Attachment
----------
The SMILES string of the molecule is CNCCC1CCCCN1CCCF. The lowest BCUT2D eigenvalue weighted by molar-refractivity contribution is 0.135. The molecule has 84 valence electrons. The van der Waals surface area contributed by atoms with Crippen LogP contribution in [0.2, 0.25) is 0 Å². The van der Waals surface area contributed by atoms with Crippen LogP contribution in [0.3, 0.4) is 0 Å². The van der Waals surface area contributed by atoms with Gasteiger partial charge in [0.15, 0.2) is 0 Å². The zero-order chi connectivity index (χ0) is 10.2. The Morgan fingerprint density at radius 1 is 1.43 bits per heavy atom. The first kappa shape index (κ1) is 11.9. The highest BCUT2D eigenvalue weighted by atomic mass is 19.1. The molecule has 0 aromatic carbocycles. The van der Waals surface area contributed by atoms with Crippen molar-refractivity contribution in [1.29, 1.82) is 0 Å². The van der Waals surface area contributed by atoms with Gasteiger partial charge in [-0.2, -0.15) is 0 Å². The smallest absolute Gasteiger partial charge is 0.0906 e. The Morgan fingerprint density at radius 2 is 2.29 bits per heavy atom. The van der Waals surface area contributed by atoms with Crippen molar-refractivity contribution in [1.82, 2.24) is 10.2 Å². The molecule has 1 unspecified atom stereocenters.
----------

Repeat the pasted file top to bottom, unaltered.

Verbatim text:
The SMILES string of the molecule is CNCCC1CCCCN1CCCF. The lowest BCUT2D eigenvalue weighted by molar-refractivity contribution is 0.135. The molecule has 84 valence electrons. The van der Waals surface area contributed by atoms with Crippen LogP contribution in [0.2, 0.25) is 0 Å². The van der Waals surface area contributed by atoms with Crippen LogP contribution in [0.3, 0.4) is 0 Å². The van der Waals surface area contributed by atoms with Gasteiger partial charge in [0.15, 0.2) is 0 Å². The zero-order chi connectivity index (χ0) is 10.2. The Morgan fingerprint density at radius 1 is 1.43 bits per heavy atom. The first kappa shape index (κ1) is 11.9. The highest BCUT2D eigenvalue weighted by atomic mass is 19.1. The molecule has 0 aromatic carbocycles. The van der Waals surface area contributed by atoms with Crippen molar-refractivity contribution in [1.29, 1.82) is 0 Å². The van der Waals surface area contributed by atoms with Gasteiger partial charge in [-0.2, -0.15) is 0 Å². The smallest absolute Gasteiger partial charge is 0.0906 e. The Morgan fingerprint density at radius 2 is 2.29 bits per heavy atom. The van der Waals surface area contributed by atoms with Crippen molar-refractivity contribution in [1.82, 2.24) is 10.2 Å². The molecule has 1 unspecified atom stereocenters.